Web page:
Even if the economic downturn has its fangs into you, there is still a lot of fishing fun that can be fit into your budget.
If money is tight, consider it a chance to return to the basics that drew you to fishing in the first place. At its core, fishing is one of the most inexpensive ways to have a great time with your friends and family.
One of the strongest assets of angling is that it’s accessible. Never mind the high cost of gasoline or the increasing price of a motel room. Everyone has a pond, reservoir, lake or river close to home that holds good numbers and sizes of fish. Conservation agencies publish fishing booklets every year that give a list of the state-managed waters and what species swim in them. A check on the Internet will give you more leads. Modify your tactics to catch whatever fish are most numerous and offer the most opportunities for that location and time of year.
You really don’t need to spend a fortune on the biggest boat on the market. Check out the more inexpensive models. A Lund Wilderness Series or Jon Boat with a small 9.9 hp Mercury Pro Kicker is an extremely affordable option. Just be careful to pick out a body of water that can be safely navigated with a smaller boat. Find out where the ramps are, and trailer the boat from one ramp to the next, and the next, to move to new areas, rather than making long runs that eat up time and gasoline and could put you in harm’s way if the weather turns sour. Good spots near the ramps are often overlooked by anglers in a hurry to get somewhere else.
Here’s a novel idea. Don’t use a boat at all. Shore anglers are very successful no matter what time of year. Get a hydrographic map of the location and seek out the spots where you can target the structures within casting distance of land. Many parks have built-in fishing platforms and have sunk cover, such as Christmas trees or fish cribs, to attract fish within range.
Rocky bridge rip rap often holds fish. In spring and fall, feeder rivers and creeks at reservoirs and lakes are the places to be. Look for hiking trails running along the streams and rivers that will lead you upstream to walleyes, white bass, and/or panfish that head upstream to spawn or to chase baitfish, like shad, which are drawn to warm water.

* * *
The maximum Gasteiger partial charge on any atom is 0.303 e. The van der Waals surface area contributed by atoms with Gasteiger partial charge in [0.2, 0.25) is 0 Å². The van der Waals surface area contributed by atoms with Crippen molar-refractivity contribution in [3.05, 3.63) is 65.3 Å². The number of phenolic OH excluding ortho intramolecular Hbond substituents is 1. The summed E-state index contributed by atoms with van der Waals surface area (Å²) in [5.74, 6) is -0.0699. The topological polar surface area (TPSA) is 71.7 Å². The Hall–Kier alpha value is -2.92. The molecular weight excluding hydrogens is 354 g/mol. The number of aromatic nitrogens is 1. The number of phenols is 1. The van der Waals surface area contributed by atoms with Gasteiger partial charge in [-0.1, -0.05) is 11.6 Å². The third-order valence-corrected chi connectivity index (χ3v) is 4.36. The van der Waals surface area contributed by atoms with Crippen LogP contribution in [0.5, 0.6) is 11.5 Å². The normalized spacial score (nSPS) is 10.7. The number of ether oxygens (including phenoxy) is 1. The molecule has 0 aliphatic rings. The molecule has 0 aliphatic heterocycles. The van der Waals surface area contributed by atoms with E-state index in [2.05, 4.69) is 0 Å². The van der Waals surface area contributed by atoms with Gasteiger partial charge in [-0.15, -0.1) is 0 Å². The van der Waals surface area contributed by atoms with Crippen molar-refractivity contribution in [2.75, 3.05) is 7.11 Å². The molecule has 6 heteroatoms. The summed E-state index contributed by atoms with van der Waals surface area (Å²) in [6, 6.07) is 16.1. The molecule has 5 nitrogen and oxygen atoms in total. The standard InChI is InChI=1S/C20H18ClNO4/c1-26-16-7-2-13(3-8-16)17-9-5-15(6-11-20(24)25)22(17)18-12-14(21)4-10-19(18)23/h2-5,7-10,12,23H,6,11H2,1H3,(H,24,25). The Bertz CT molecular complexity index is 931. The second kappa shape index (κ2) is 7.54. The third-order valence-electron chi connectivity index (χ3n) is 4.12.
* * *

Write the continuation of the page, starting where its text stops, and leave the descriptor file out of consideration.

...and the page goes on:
Hot-water discharges at power plants are killer places to fish from shore, too.
Heading farther from home? Take a buddy or two to share expenses. Uncle Billy and Cousin Bobby can all of a sudden be the best of friends.
For ice fishing, that same map you bought for $10 can lead you to the structures that reach to the deepest parts of the lake or reservoir. The ones with the steepest drop-offs are usually best for predators like walleyes. Check maps of rivers looking for the bends and holes of backwaters that hold fish.
Large investments aren’t needed to target hard water. The biggest price tag on something you absolutely must have is a hand auger available for $50 or so. Don’t get one with more than a 6-inch blade. You’ll be wasting energy cutting big holes you don’t need.
Buy a medium action rod or two and use spring bobbers to detect light bites. Buy springs or snatch them from disposable cigarette lighters. You can also invest in small Thill bobbers and bobber stops. Regardless, you haven’t spent $100 yet. A handful of jigs and a spoon or two and you’re set to go after you spend a couple of dollars on wax worms or minnows. A 5-gallon bucket holds everything from gear to your catch and gives you a place to sit.
A sonar unit and an underwater camera are nice, but you can get by with the topo map and a depth-finder sinker that clips to your hook.
Open water gear can be inexpensive, too. Rod and reel combinations that work well can be purchased for $30 to $50. Taking kids with you? Don’t waste money on Snoopy rigs. Get them decent gear to start with so they don’t get frustrated by the problems cheap stuff can cause.
Slip bobbering is a great tactic for most species. Merely adjust the size of the hook and the size of the float to match your bait and the size of fish you’re after. Cast to the inside edge of weed lines or check the park maps to see where the hidden cover is located. Set the bait to float just over it.
Get the kids involved before you head out by spending a fun night wetting the garden or the yard with a hose and then take the flashlight out to dig up some juicy – and free – nightcrawlers.
If you buy minnows, let the kids play with them. Put one of the first legal panfish you catch in the bucket and let them check on it. Take time to explore the shore for things of interest, like insects.
The next time you go fishing you’ve got everything you need but the bait. The more you use the gear, the cheaper it becomes on a trip-by-trip basis.
Fishing on the cheap can lead to time with friends and family that are priceless. Cash in on the fun.